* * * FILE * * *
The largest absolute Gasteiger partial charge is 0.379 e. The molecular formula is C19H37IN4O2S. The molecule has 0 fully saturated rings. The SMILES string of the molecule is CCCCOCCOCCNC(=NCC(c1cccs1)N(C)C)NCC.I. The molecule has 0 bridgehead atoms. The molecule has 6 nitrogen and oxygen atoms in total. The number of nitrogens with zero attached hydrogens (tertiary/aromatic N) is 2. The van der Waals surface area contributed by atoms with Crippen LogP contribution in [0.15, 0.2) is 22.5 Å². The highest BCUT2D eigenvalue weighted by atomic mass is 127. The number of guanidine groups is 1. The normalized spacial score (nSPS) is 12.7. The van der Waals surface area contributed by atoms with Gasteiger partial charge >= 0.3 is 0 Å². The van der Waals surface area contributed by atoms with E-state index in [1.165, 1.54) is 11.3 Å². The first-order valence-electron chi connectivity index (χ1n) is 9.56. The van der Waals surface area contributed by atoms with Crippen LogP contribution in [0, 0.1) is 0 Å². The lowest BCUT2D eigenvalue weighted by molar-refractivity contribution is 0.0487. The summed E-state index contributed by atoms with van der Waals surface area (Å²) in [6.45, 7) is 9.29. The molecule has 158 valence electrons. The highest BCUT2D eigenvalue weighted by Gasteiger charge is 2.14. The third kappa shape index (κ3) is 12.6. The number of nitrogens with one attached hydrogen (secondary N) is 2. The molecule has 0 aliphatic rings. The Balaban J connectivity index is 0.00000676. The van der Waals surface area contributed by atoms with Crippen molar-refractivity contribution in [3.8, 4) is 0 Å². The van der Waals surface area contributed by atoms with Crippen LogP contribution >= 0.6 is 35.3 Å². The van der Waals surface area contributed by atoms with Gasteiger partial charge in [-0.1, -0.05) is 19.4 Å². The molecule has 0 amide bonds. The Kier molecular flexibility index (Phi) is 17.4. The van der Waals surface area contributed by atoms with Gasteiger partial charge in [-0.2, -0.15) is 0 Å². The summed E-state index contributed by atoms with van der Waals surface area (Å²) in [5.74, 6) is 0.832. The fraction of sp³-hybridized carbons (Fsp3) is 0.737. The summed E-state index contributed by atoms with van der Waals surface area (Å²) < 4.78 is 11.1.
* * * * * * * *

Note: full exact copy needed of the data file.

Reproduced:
The largest absolute Gasteiger partial charge is 0.379 e. The molecular formula is C19H37IN4O2S. The molecule has 0 fully saturated rings. The SMILES string of the molecule is CCCCOCCOCCNC(=NCC(c1cccs1)N(C)C)NCC.I. The molecule has 0 bridgehead atoms. The molecule has 6 nitrogen and oxygen atoms in total. The number of nitrogens with zero attached hydrogens (tertiary/aromatic N) is 2. The van der Waals surface area contributed by atoms with Crippen LogP contribution in [0.15, 0.2) is 22.5 Å². The highest BCUT2D eigenvalue weighted by atomic mass is 127. The number of guanidine groups is 1. The normalized spacial score (nSPS) is 12.7. The van der Waals surface area contributed by atoms with Gasteiger partial charge >= 0.3 is 0 Å². The van der Waals surface area contributed by atoms with E-state index in [1.165, 1.54) is 11.3 Å². The first-order valence-electron chi connectivity index (χ1n) is 9.56. The van der Waals surface area contributed by atoms with Crippen LogP contribution in [0, 0.1) is 0 Å². The lowest BCUT2D eigenvalue weighted by molar-refractivity contribution is 0.0487. The summed E-state index contributed by atoms with van der Waals surface area (Å²) in [6.45, 7) is 9.29. The molecule has 158 valence electrons. The highest BCUT2D eigenvalue weighted by Gasteiger charge is 2.14. The third kappa shape index (κ3) is 12.6. The number of nitrogens with one attached hydrogen (secondary N) is 2. The molecule has 0 aliphatic rings. The Balaban J connectivity index is 0.00000676. The van der Waals surface area contributed by atoms with Crippen molar-refractivity contribution in [3.8, 4) is 0 Å². The van der Waals surface area contributed by atoms with Crippen LogP contribution >= 0.6 is 35.3 Å². The van der Waals surface area contributed by atoms with Gasteiger partial charge in [-0.1, -0.05) is 19.4 Å². The molecule has 0 amide bonds. The Kier molecular flexibility index (Phi) is 17.4. The van der Waals surface area contributed by atoms with Gasteiger partial charge in [-0.2, -0.15) is 0 Å². The summed E-state index contributed by atoms with van der Waals surface area (Å²) in [5.74, 6) is 0.832. The fraction of sp³-hybridized carbons (Fsp3) is 0.737. The summed E-state index contributed by atoms with van der Waals surface area (Å²) < 4.78 is 11.1.